|Statistics||Maintains persistent and non-persistent statistics (cleared on server restart)||Maintains statistics used by the planner, they are being updated by ANALYZE or VACUUM or CREATE INDEX||Maintains persistent statistics|
|Memory-optimized tables||MySQL has got an ability to store tables in memory. The tables that are created in memory do not support transactions, their data is vulnerable to crashes. Those tables should be used as a temporary area or as a read-only caches.||Does not offer any in-memory engine.||In-memory OLTP is integrated into SQL Server’s database engine|
|Columnstore or row- store||MariaDB have recently launched the column store engine for MySQL which was designed as a massively parallel database in an environment with multiple servers. It can be used instead of InnoDB storage engine.||Row-store. Does not offer any columnar storage engine.||SQL Server offers column store indexes to query large tables|
JSON and Data Type Support for MySQL, PostgreSQL and SQL Server
|JSON data type||MySQL has JSON data type support and also supports in place partial updates over the JSON instead of replacing the whole document however there are many limitations. It does not support indexing for JSON but there are workarounds.||PostgreSQL supports JSON data type and supports partial updates||SQL Server supports JSON data type and supports partial updates|
|Additional Advanced data types||Supports Geospatial data type. No user-defined types.||Supports Geospatial and lots of advanced data types, such as multi-dimensional arrays, user-defined types, etc.||Supports Geospatial data type, Hierarchical data|
Sharding / Partitioning / Replication for MySQL, PostgreSQL and SQL Server
|Partitioning support||Supports HASH partitioning (use HASH function on any column to split table into N partitions), RANGE or LIST partitioning that can be based on several columns and KEY partitioning which is similar to HASH but based on some auto generated number.||Supports RANGE and LIST partitioning but partitions and indexes on them must be manually created and old-style partitioning via table inheritance (when querying the parent table, all children tables are being queries as well, children tables have constraints on partitioning column. Interesting fact: Children tables can have more columns that parent table and indexes must be applied separately on children tables.)||Supports RANGE partitioning.|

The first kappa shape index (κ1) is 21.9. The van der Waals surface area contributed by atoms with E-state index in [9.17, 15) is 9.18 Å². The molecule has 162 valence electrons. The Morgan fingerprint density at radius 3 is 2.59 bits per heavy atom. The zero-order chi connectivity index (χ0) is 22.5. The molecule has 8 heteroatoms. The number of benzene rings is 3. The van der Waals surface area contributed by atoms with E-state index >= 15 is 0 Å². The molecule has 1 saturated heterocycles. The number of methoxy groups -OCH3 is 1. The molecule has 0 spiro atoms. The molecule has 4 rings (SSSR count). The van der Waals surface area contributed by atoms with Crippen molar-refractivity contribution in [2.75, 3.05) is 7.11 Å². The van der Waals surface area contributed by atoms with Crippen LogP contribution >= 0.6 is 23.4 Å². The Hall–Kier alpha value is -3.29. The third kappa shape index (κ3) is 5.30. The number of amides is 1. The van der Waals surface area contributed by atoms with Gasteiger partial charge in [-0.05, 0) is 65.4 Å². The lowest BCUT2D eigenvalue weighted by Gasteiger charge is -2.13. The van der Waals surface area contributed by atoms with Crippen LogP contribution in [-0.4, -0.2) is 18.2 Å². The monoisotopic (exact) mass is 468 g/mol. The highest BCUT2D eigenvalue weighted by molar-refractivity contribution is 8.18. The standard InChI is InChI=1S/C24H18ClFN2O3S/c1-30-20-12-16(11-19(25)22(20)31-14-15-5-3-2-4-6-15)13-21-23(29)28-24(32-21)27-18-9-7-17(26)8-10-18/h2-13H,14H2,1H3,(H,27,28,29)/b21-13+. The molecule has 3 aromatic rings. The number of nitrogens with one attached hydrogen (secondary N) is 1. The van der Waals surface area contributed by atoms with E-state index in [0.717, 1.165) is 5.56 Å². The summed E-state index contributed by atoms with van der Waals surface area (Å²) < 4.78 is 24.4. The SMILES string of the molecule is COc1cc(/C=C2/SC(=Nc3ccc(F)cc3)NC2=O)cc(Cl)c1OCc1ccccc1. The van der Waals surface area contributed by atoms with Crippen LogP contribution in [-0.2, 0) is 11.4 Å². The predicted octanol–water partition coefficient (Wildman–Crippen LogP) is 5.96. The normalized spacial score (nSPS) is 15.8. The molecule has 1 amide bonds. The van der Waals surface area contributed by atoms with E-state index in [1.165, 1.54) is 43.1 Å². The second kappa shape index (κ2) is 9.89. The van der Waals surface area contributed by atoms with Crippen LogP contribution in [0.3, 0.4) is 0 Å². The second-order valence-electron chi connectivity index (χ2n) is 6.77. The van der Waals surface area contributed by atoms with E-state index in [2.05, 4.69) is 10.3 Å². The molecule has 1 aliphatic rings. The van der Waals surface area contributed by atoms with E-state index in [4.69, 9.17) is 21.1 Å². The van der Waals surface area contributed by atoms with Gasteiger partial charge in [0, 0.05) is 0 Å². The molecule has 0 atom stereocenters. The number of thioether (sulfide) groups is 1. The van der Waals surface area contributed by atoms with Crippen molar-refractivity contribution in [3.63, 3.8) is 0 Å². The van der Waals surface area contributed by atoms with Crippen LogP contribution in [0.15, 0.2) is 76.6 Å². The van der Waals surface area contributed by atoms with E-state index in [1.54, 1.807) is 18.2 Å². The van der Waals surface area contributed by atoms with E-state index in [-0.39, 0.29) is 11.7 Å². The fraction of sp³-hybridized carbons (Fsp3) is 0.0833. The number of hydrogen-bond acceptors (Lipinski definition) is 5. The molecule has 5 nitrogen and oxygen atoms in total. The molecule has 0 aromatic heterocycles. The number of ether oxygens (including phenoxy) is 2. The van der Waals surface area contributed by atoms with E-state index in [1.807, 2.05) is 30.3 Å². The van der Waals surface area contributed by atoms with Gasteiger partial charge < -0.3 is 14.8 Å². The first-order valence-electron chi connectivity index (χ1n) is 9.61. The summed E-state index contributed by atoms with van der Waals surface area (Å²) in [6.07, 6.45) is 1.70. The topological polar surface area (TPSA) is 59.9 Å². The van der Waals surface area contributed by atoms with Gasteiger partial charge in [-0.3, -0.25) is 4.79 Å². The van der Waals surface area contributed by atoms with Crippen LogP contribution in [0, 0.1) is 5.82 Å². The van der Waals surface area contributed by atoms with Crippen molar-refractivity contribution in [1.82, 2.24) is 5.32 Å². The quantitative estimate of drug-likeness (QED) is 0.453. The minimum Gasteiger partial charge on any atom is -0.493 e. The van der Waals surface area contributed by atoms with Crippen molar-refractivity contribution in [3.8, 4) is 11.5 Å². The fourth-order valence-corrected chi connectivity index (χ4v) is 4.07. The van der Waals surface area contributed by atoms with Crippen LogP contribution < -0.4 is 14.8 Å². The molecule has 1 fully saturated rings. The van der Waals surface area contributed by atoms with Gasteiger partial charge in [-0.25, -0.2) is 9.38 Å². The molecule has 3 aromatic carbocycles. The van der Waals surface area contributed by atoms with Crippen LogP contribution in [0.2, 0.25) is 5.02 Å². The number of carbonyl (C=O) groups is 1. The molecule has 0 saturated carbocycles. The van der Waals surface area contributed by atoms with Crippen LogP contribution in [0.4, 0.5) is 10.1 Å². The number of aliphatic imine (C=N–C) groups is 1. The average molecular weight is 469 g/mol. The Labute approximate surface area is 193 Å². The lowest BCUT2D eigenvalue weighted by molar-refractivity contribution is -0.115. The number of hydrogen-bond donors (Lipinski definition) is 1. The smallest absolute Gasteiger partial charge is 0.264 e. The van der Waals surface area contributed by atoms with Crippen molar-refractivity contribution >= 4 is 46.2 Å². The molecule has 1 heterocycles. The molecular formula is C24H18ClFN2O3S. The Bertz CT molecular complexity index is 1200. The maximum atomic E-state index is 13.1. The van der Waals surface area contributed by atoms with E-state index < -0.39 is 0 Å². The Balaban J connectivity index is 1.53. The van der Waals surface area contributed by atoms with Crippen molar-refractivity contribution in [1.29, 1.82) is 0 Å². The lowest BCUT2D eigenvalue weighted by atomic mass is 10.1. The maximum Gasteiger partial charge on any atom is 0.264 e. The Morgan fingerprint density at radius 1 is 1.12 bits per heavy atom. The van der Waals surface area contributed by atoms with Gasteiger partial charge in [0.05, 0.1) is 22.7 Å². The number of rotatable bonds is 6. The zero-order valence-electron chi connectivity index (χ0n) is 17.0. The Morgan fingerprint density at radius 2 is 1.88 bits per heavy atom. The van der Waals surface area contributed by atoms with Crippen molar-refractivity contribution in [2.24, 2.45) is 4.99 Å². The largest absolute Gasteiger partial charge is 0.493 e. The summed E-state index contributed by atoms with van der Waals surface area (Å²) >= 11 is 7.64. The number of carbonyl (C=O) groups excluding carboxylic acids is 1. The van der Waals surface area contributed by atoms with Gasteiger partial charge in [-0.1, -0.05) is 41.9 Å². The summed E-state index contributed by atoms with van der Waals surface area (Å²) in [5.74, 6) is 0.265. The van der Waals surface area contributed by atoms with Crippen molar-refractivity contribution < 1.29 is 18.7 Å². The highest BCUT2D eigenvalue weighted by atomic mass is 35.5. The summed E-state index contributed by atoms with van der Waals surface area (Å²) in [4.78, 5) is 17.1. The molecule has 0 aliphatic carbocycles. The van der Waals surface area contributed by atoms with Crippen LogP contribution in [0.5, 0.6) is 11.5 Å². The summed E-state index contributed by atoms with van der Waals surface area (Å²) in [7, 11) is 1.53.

|Sharding support||No good sharding implementation (MySQL Cluster is rarely deployed due to many limitations)||There are dozens of forks of Postgres which implement sharding but none of them yet haven’t been added to the community release.||No standard sharding implementation.|
|Replication||Master-slave replication based on statements or based on changed rows
Group replication with master server automatic election
|Master - slave replication based on changed rows and log shipping.||Database level: Availability Groups master-multiple slaves
On data level: Master-slave / Bi-directional master-slave/ and master-master (merge) replication
- What are pros and cons of PostgreSQL and MySQL? With respect to reliability, speed, scalability, and features: https://www.quora.com/What-are-pros-and-cons-of-PostgreSQL-and-MySQL-With-respect-to-reliability-speed-scalability-and-features
- MySQL partitioning: https://www.w3resource.com/mysql/mysql-partition.php
- Creating linked servers from SQL Server to MySQL: https://www.mssqltips.com/sqlservertip/4577/create-a-linked-server-to-mysql-from-sql-server
- MySQL to SQL Server coding differences: https://www.mssqltips.com/sqlservertutorial/2204/mysql-to-sql-server-coding-differences
- Creating linked server from SQL Server to PostgreSQL: https://www.mssqltips.com/sqlservertip/3662/sql-server-and-postgresql-linked-server-configuration--part-2
- Creating two way data access between SQL Server and PostgreSQL: https://www.mssqltips.com/sqlservertip/3661/creating-twoway-data-access-between-sql-server-and-postgresql--part-1
Last Updated: 2018-10-29